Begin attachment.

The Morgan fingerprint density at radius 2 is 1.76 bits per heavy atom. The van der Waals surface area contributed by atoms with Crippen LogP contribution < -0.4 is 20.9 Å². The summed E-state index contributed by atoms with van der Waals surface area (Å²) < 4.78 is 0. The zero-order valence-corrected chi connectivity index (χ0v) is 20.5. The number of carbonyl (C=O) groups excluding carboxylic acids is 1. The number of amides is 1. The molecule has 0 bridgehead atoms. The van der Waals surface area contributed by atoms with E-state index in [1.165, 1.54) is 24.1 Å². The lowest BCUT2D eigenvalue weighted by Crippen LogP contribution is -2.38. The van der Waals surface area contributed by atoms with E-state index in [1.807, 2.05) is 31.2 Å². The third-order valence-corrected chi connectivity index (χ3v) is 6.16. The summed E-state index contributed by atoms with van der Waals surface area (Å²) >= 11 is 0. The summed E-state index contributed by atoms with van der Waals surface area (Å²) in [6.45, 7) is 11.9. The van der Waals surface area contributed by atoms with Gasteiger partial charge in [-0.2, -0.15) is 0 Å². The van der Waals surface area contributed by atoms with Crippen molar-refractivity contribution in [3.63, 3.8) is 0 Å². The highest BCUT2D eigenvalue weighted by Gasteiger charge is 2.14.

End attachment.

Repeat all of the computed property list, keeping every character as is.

The Morgan fingerprint density at radius 2 is 1.76 bits per heavy atom. The van der Waals surface area contributed by atoms with Crippen LogP contribution < -0.4 is 20.9 Å². The summed E-state index contributed by atoms with van der Waals surface area (Å²) < 4.78 is 0. The zero-order valence-corrected chi connectivity index (χ0v) is 20.5. The number of carbonyl (C=O) groups excluding carboxylic acids is 1. The number of amides is 1. The molecule has 0 bridgehead atoms. The van der Waals surface area contributed by atoms with E-state index in [1.165, 1.54) is 24.1 Å². The lowest BCUT2D eigenvalue weighted by Crippen LogP contribution is -2.38. The van der Waals surface area contributed by atoms with E-state index in [1.807, 2.05) is 31.2 Å². The third-order valence-corrected chi connectivity index (χ3v) is 6.16. The summed E-state index contributed by atoms with van der Waals surface area (Å²) >= 11 is 0. The summed E-state index contributed by atoms with van der Waals surface area (Å²) in [6.45, 7) is 11.9. The van der Waals surface area contributed by atoms with Gasteiger partial charge in [-0.2, -0.15) is 0 Å². The van der Waals surface area contributed by atoms with Crippen molar-refractivity contribution in [3.63, 3.8) is 0 Å². The highest BCUT2D eigenvalue weighted by Gasteiger charge is 2.14.